Home | COVID-19 | Government teams up with tech company to shore up aged care workforce

Government teams up with tech company to shore up aged care workforce

The federal government has teamed up with tech company Mable to bolster the residential aged care workforce in emergency situations.

Two aged care homes with large COVID-19 outbreaks have experienced workforce shortages due to the virus. First at a BaptistCare facility – the first to experience an outbreak in Australia – where staff refused to work and more recently at Anglicare’s Newmarch House, where 55 staff have been placed in isolation due to an outbreak which has seen 44 confirmed cases of COVID-19 – 29 residents and 15 staff.

As part of its emergency response strategy the government will tap into Mable’s network of 8,000 pre-vetted workers if a surge workforce is needed.

They also have emergency response teams on standby if there’s a significant outbreak in a residential aged care facility and remote locums available to support aged care providers in remote Australia if they are unable to source staff.

Mable was co-founded in 2014 by chief executive officer Peter Scutt and executive director Tony Charara. The platform differs from other home care providers in that Mable’s online platform connects aged care workers with home care recipients directly, offering more choice for the user.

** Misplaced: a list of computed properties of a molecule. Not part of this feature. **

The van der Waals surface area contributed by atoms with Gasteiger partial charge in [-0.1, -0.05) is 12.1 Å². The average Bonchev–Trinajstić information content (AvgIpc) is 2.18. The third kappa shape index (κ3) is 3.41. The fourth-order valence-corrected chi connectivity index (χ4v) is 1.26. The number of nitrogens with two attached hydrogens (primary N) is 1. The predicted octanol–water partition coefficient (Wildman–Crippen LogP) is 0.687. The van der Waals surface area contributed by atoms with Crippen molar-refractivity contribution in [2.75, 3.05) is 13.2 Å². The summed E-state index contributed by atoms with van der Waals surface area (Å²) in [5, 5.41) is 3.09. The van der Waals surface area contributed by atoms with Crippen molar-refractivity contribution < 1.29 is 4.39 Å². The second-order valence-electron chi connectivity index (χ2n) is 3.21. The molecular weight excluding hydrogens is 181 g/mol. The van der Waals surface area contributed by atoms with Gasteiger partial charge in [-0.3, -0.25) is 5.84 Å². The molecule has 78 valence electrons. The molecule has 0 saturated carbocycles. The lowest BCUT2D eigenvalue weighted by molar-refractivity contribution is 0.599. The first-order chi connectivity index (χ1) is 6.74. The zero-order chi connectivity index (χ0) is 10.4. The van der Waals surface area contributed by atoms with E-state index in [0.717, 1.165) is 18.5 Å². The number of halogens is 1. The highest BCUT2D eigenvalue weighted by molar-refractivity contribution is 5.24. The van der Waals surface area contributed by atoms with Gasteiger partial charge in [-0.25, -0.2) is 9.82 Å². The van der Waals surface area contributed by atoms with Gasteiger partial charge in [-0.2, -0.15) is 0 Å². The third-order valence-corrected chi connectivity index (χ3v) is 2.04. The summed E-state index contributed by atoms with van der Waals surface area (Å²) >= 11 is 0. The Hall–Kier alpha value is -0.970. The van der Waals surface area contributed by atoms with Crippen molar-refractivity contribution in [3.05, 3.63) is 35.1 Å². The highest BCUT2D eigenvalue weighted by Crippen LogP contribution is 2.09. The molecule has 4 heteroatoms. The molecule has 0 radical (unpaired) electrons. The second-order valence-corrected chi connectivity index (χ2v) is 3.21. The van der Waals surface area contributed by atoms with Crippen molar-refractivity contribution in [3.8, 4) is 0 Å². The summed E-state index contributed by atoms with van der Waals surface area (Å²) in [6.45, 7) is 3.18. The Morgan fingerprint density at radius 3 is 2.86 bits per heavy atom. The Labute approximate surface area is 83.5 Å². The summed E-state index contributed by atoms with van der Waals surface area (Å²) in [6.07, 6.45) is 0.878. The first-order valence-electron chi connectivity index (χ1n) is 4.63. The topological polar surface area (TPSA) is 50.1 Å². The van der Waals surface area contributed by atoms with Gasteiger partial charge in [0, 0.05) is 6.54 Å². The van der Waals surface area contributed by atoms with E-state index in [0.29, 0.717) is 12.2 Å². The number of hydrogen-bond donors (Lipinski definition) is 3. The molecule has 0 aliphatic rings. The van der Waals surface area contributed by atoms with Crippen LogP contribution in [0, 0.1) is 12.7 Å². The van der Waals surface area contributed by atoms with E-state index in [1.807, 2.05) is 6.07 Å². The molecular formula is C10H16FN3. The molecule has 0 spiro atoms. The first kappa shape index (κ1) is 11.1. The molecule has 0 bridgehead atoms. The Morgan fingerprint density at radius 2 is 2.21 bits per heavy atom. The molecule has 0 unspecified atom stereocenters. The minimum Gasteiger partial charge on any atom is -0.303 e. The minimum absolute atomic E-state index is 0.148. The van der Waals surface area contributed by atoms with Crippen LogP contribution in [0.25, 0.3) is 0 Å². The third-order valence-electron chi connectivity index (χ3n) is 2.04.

A Mable user can search for their support person based off location, interests or gender, and even fee. And this was important for Scutt, who waded into the business of aged care after a frustrating experience finding a home-care solution that suited his own parents’ needs.

“We’re a solution that enables [people] to connect with a community of independent care and support workers, and we enable those connections to happen in local communities around Australia. So we’re really responding to the self-direction movement or the self-management movement that is happening in the NDIS world. For people with a disability, it is very important to them to be able to build a solution or build support that’s very relevant to their unique life,” says Scutt.

“And similarly, that’s happening in aged care, where everyone’s an individual, they’re living in their homes, communities all over Australia. They have specific needs and preferences, and the way they want to lead their life as they age, and they need services to respond to that. And some of those consumers are very motivated to take more control and to exercise choice with the level of who supports them, and when that support happens and how it happens.”

Scutt tells Aged Care Insite that his company model aims to foster long term relationships between carers and support workers, and he recalls his experience with his English father who didn’t like the idea of different strangers coming to his house.

“Dad was an Englishman and quite private. And he used to tell me about the different workers turning up every day, and how difficult that was with Mum having dementia and being anxious and trying to explain what was going to happen. But also, for his own privacy, he used to say to me that, ‘They’re like strangers turning up every day. Just leave us alone, we don’t need these services. We’re going to cope on our own.’ Which clearly they couldn’t,” he says.

“And so, it was that exposure to my mum and dad’s situation that really made me think about a different way of organising support for them and giving them a way to choose people from their community.